JF Ptak Science Books Quick Post
The cover of this magazine--Computers and Automation, one of the earliest popularly-based journals dealing with electronic computation--features a rather remarkable image, an English message, a response to a problem, from a computer. The editor, Edmund C. Berkeley, wrote a short appreciation of this "output device for an automatic computer", a "symbol generator and viewer".
"The screen of the picture tube shown will present as many as 10,000 characters per second. Each character is formed by an array of bright spots, a selection from a rectangular array of a total of 35 spots, five wide and seven deep. For a capital letter T, for example, the selection is five spots across the top and six more spots down through the middle...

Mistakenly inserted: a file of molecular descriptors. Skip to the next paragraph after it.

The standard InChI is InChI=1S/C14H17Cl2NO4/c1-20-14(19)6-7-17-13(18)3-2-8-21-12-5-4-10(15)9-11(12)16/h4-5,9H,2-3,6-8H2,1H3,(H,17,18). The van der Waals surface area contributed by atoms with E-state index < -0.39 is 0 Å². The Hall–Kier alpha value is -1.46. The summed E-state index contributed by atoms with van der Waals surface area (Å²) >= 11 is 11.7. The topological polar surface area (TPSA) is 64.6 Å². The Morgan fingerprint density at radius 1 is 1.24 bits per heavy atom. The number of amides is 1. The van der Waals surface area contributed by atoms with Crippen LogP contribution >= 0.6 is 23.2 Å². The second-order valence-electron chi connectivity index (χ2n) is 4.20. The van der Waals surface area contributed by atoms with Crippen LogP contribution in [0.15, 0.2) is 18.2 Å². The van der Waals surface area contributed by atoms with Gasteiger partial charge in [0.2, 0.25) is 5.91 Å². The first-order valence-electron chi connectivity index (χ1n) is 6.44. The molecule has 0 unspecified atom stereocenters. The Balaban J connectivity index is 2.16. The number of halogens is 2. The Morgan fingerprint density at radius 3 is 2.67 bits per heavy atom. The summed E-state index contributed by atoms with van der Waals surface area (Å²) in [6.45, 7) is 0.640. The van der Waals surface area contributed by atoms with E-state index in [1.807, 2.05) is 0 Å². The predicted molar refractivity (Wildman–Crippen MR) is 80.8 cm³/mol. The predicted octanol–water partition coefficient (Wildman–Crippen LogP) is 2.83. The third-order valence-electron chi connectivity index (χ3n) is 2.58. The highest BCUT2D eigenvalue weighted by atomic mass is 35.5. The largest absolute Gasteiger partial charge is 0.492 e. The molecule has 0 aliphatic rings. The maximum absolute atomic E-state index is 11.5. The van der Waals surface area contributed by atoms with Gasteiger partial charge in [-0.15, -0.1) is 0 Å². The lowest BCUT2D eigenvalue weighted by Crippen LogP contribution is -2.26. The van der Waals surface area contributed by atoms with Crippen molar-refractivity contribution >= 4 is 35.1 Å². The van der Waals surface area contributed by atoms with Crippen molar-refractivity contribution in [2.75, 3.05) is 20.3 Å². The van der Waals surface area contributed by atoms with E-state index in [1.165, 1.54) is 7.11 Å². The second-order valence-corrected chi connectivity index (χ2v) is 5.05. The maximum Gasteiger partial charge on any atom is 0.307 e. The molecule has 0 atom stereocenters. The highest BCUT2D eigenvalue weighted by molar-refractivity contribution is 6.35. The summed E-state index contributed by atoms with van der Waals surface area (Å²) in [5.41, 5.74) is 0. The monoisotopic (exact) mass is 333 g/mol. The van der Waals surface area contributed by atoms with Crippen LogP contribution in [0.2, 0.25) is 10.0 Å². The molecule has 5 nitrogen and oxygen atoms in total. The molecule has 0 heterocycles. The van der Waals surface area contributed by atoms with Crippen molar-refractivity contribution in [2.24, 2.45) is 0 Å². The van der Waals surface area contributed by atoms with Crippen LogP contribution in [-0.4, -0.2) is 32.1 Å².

For 1957, it would have been a remarkable thing to see messages displayed in such a fashion, in a revolutionary new way.